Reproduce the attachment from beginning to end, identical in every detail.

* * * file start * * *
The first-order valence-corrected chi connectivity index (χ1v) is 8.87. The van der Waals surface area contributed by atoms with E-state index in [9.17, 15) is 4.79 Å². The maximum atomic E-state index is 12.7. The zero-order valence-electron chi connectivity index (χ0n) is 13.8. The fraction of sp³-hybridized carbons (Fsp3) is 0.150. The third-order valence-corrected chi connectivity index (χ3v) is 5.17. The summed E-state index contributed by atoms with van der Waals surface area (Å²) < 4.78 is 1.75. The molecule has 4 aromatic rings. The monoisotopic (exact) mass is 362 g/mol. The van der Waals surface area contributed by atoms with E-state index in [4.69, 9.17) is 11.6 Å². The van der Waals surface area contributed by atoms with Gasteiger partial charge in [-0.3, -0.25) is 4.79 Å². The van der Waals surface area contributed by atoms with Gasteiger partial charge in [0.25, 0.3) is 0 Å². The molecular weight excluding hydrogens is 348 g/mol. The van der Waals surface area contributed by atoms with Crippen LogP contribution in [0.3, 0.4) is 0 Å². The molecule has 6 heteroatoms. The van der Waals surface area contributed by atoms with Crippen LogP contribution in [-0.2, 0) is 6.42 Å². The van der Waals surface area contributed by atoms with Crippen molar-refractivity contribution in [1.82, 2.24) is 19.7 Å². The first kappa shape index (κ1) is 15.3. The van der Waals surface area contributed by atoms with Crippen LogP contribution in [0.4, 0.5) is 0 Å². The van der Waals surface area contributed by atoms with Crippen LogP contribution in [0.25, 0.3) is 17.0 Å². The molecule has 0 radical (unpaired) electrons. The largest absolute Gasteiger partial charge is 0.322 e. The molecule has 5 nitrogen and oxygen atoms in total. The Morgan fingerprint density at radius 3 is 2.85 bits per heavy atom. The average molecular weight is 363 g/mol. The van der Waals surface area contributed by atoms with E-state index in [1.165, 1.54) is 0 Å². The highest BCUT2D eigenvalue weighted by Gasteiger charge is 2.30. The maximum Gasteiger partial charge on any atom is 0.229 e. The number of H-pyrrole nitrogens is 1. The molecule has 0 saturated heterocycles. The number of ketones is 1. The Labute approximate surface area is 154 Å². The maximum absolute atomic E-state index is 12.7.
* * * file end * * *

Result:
The first-order valence-corrected chi connectivity index (χ1v) is 8.87. The van der Waals surface area contributed by atoms with E-state index in [9.17, 15) is 4.79 Å². The maximum atomic E-state index is 12.7. The zero-order valence-electron chi connectivity index (χ0n) is 13.8. The fraction of sp³-hybridized carbons (Fsp3) is 0.150. The third-order valence-corrected chi connectivity index (χ3v) is 5.17. The summed E-state index contributed by atoms with van der Waals surface area (Å²) < 4.78 is 1.75. The molecule has 4 aromatic rings. The monoisotopic (exact) mass is 362 g/mol. The van der Waals surface area contributed by atoms with E-state index in [4.69, 9.17) is 11.6 Å². The van der Waals surface area contributed by atoms with Gasteiger partial charge in [-0.3, -0.25) is 4.79 Å². The van der Waals surface area contributed by atoms with Gasteiger partial charge in [0.25, 0.3) is 0 Å². The molecular weight excluding hydrogens is 348 g/mol. The van der Waals surface area contributed by atoms with Crippen LogP contribution in [0.3, 0.4) is 0 Å². The molecule has 6 heteroatoms. The van der Waals surface area contributed by atoms with Crippen LogP contribution in [-0.2, 0) is 6.42 Å². The van der Waals surface area contributed by atoms with Crippen molar-refractivity contribution in [1.82, 2.24) is 19.7 Å². The first kappa shape index (κ1) is 15.3. The van der Waals surface area contributed by atoms with Crippen LogP contribution in [0.4, 0.5) is 0 Å². The van der Waals surface area contributed by atoms with Crippen LogP contribution in [0.25, 0.3) is 17.0 Å². The molecule has 0 radical (unpaired) electrons. The largest absolute Gasteiger partial charge is 0.322 e. The molecule has 5 nitrogen and oxygen atoms in total. The Morgan fingerprint density at radius 3 is 2.85 bits per heavy atom. The average molecular weight is 363 g/mol. The van der Waals surface area contributed by atoms with E-state index in [1.165, 1.54) is 0 Å². The highest BCUT2D eigenvalue weighted by Gasteiger charge is 2.30. The maximum Gasteiger partial charge on any atom is 0.229 e. The number of H-pyrrole nitrogens is 1. The molecule has 0 saturated heterocycles. The number of ketones is 1. The Labute approximate surface area is 154 Å². The maximum absolute atomic E-state index is 12.7.